Fresh plans have been submitted for a new mortuary serving the whole of the north of Scotland, just months after it was approved by council chiefs.
Proposals for the North East Scotland and Northern Isles Integrated Mortuary at Aberdeen Royal Infirmary (ARI) were officially given the green light by local authority planners in January.
However, just seven months later a new design has been submitted after a review was carried out, leading to several “significant” changes by planning consultant Keppie Design.
The footprint of the mortuary building now extends beyond the boundary of the site permission was granted for, meaning a new application has had to be submitted.
Under the new design, the main building has been repositioned while the boundary of the site has been revised.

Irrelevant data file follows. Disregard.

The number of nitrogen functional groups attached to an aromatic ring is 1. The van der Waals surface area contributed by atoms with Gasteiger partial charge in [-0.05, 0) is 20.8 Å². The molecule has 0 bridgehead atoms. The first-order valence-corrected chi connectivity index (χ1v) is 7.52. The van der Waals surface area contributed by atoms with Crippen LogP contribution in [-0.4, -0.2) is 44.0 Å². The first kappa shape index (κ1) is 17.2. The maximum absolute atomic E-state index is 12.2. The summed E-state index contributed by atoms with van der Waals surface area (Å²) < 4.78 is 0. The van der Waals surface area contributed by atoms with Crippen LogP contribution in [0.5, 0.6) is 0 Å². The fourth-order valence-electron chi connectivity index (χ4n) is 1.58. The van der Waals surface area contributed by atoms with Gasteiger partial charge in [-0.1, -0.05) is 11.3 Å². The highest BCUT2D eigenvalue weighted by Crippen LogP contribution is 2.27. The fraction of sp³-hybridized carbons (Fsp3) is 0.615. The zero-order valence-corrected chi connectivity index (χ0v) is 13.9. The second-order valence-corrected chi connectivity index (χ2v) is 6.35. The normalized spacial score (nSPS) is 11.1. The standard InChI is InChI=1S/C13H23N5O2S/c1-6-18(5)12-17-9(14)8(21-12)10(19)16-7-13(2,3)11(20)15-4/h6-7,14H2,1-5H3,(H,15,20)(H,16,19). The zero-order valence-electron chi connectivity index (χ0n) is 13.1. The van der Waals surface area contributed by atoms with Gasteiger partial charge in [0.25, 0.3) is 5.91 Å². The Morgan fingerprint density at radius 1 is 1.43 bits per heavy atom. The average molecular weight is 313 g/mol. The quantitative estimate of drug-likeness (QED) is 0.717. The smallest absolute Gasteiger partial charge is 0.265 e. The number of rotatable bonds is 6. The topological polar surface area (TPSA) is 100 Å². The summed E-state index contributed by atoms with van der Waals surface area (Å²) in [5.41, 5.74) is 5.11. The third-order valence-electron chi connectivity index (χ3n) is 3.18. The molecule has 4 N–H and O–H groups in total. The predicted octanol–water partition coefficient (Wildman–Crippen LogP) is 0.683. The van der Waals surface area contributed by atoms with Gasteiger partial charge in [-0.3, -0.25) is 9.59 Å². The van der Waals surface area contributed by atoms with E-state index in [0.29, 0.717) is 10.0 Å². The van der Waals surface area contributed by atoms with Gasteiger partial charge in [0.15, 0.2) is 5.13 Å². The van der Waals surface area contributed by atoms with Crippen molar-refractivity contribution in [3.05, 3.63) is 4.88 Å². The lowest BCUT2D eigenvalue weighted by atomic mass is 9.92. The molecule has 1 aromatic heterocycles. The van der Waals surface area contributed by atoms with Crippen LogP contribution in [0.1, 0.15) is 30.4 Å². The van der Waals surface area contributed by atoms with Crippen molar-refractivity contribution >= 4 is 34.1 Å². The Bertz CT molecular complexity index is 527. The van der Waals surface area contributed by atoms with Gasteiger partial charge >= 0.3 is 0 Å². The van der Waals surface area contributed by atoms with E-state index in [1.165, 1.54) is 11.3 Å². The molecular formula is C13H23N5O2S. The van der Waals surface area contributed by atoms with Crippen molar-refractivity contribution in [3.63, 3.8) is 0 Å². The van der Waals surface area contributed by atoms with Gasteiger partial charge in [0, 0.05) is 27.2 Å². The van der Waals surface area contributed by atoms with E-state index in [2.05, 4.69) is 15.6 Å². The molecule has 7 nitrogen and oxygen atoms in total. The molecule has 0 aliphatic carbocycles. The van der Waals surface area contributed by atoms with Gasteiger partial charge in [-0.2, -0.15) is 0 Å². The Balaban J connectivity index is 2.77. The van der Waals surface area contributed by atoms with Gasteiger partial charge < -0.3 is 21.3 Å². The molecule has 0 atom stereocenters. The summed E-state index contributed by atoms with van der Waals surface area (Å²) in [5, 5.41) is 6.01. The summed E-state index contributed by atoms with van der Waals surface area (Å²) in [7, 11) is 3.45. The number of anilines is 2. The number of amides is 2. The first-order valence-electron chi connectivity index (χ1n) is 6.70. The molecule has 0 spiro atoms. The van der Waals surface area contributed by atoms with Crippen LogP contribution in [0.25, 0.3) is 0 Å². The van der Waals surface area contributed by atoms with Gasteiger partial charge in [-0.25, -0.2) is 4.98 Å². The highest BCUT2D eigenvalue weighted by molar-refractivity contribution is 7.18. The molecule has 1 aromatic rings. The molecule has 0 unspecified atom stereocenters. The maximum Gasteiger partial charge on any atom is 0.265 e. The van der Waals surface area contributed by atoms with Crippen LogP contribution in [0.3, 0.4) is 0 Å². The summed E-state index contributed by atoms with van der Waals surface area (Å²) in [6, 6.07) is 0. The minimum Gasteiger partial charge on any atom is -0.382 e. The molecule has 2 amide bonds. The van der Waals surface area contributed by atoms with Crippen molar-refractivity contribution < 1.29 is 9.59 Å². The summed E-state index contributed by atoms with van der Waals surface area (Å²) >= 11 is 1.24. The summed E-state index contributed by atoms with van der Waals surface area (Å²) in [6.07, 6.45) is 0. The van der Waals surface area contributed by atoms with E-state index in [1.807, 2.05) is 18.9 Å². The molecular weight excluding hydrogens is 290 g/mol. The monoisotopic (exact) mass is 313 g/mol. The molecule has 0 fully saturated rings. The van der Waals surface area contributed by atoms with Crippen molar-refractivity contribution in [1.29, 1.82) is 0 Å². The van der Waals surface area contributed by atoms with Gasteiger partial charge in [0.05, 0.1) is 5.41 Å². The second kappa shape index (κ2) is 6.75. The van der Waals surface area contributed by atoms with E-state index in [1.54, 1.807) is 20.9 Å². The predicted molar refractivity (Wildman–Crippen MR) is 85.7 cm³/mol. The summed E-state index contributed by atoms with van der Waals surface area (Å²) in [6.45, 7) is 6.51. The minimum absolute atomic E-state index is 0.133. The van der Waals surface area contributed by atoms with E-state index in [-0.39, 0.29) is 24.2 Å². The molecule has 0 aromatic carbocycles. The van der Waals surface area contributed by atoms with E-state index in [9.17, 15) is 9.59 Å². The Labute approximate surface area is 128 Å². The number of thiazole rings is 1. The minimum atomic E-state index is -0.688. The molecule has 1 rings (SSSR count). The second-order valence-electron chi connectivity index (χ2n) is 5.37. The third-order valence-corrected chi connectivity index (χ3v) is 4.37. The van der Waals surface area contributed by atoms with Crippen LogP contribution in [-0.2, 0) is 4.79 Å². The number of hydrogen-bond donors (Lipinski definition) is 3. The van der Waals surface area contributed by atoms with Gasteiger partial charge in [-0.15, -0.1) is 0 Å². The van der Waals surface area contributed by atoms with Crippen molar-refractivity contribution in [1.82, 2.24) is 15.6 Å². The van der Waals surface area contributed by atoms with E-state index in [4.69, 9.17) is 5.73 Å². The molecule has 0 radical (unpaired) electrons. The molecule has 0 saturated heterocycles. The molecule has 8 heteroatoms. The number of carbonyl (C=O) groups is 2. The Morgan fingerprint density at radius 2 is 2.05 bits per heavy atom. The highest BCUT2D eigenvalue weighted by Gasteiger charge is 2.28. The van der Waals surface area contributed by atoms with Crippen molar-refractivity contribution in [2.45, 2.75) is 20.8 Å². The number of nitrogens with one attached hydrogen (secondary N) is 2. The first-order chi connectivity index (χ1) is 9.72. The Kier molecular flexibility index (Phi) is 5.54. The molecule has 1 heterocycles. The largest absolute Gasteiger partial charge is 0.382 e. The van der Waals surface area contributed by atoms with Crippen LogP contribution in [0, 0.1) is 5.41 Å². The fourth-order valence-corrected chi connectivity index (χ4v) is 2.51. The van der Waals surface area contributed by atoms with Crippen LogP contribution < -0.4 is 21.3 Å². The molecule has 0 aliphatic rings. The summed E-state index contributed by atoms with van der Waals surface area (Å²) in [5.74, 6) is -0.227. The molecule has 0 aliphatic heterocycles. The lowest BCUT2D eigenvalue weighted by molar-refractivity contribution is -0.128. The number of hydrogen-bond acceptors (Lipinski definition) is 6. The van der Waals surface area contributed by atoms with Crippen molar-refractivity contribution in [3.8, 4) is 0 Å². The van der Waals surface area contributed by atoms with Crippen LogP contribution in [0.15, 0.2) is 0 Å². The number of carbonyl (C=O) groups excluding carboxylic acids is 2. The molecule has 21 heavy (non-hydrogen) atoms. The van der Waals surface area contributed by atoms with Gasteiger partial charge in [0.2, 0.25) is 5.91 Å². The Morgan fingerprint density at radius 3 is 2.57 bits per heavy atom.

Some parts of the structure, such as the garage, have been reduced in width, while the size of the service yard has also been altered.
Increased privacy for families
The new mortuary will increase the amount of privacy families have and improve the quality of service, according to the developers.
It will also include learning and teaching facilities on the upper floors.
“The new building will provide integrated mortuary services for the north-east of Scotland and the Northern Isles within a single facility,” a statement submitted alongside the new application reads.
“Central to the design solution is the requirement to improve privacy and dignity for the bereaved and to create a welcoming environment for their families.
“Extensive stakeholder engagement has been undertaken with members of staff and representatives of bereaved families to ensure that the building responds to the key principles of the client brief.
“This includes privacy and dignity within the bereavement suite, maximising opportunities for natural light in clinical, circulation and office spaces, and reducing the mass of the building to create a domestic scaled environment.”
One is located at Queen Street police station, which is soon to be demolished, while the existing ARI mortuary was built in 1935 and is described as being in “poor physical condition”.